Thank you for your suggestions. I always love recommendations.

Happy reading to you!
Hi Ellen,

La nostalgie pour les neiges d'Alaska? Nah, if I miss them, I'll just go to the fridge and look for the frozen peas. They always seem to be buried in ice, snow, and darkness.

I know, my star ratings are such a sham. I'm just a generous esteem building kind of guy. Why if I was Secretary of Defense, anybody that saluted would get a uniform like Michael Jackson's and at least five stars.

I hope you like Darconville's Cat and expect you to review it. I still think about the whole sad affair. It was so much like my first love, and second love, and third love - and that night in the East Village - and my fourth love, and the time on Trailways, and and and....

You might enjoy this radio interview with Theroux

http://cdn3.libsyn.com/colinmarshall/MOI_Alexander_Theroux.mp3?nvb=2009012908554...

Although beware, you may begin to hear his voice as you read, because he speaks as he writes and vice verse-y. And he has quite a Bahstun accent.

We leave May 1st -duhdum - The Big Move East and South (sounds teutonic in its scope, doesn't it?). Since Christmas, I've actually cleaned out or packed half my garage which astounds me. Soon we'll be able to park the car in it! If I had known I had this much persistence, I would have been more ambitious in my youth, and maybe written a romance novel, or finished truck driving school, or completed my collection of commemorative stamps honoring the Great Dictators of the Third World.

Peace,
G

Yep, I read the Tales of Beedle the Bard--it takes about an hour. Short and sweet, but with some commentary by Dumbledore, which is a nice walk down memory lane. We both like Kingsolver and Austen. That's nice. :)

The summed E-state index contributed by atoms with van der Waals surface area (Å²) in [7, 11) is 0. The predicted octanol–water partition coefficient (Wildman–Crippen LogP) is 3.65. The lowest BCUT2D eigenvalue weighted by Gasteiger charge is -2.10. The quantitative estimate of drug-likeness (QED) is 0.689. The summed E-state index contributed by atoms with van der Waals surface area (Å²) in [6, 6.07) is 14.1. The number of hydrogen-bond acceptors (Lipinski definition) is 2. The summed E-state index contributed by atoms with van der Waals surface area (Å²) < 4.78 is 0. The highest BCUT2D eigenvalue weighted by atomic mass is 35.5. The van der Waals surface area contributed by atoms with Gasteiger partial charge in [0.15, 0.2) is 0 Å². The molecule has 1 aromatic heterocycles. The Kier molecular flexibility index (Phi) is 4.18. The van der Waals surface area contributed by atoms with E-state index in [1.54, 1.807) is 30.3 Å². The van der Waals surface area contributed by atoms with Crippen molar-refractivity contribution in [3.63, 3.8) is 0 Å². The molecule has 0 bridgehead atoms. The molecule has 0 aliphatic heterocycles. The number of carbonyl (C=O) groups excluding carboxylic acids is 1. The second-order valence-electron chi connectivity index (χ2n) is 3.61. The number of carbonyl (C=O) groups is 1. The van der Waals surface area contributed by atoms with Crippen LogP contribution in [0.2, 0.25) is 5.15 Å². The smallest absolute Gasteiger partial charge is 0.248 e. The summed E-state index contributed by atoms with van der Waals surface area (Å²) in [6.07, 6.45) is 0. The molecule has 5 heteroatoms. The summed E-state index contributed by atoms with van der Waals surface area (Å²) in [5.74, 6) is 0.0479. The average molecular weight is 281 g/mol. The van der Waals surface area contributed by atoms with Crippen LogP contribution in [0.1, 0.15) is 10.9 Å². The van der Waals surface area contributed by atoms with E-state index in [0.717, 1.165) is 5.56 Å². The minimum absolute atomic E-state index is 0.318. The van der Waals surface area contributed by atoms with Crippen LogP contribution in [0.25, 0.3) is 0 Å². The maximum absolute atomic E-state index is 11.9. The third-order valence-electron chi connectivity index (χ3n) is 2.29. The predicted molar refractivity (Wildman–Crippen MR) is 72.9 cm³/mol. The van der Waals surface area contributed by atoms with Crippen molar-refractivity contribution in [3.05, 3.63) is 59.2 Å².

Migod! Thanks for reminding me. It's December already isn't it??? I really need to pack...although at times I have this romantic image of moving across the country with only the clothes on my back, and a toothbrush.

And yes, anything's balmier than this http://tiny.cc/Brrrrr

Wow. (smile) Your compliment made my day!
Happy reading!
J.
Thanks for adding me to your Interesting Libraries! You have some great tags. I love the Wicked Fun tag!
OK dare ya back, I added a playlist too. I'll see you in detention hall...or maybe even the Vice Principal's office.
Uh-oh, you added a playlist!? Is that permitted? I might have to do the same. But isn't it like listening to your iPod in church? Or sneaking spicy Thai take-out into a public library? Or texting during a staff meeting? What would Emily Post advise? I guess it's no different than riding your pony on your boat :D
Ah me, outed at last. A doggone elitist. U betcha. I knew I should have hid my copy of Fleurs de Mal inside Larry the cable guy's Git-R-Done. I thought I was safe, sipping my latte at Starbucks.

I think Obama should respond to "elitist" charges by donning a tophat and tails, and doing a Fred Astaire routine with Tina Fey in which he sings "I'm the top!....I'm Mahatma Ghandi"

http://www.slate.com/id/2120550/
One statement upon which most humorists, satirists, cartoonists, columnists, SNL writers, and Sarah Palin, herself, can all agree: She is a godsend.
Hey Ellen,
I was just thinking that I needed to look at this more. And then I got your message! do you put all you books here? Who is the other person who answered you? I'd like to be your library thing pal - it would even get me to start using it more. Your book pal, Christine
Thank you ellengryphon for your kind words. Hah! I am so too lazy... to pitch a column to Slate or the Onion. Pitching an inning or so of preschooler Whiffle ball is more my level. The job's over quickly, and then we all take a nap. That's the kind of freedom I get redwhite-N-blue in the face about. You know, like Miss Twiggley in her tree, the freedom to "do what I like and like what I do" and most importantly, when company comes, to hide in a tree. Hiding in trees is an old simian practice which might soon merit a revival, if you get my drift.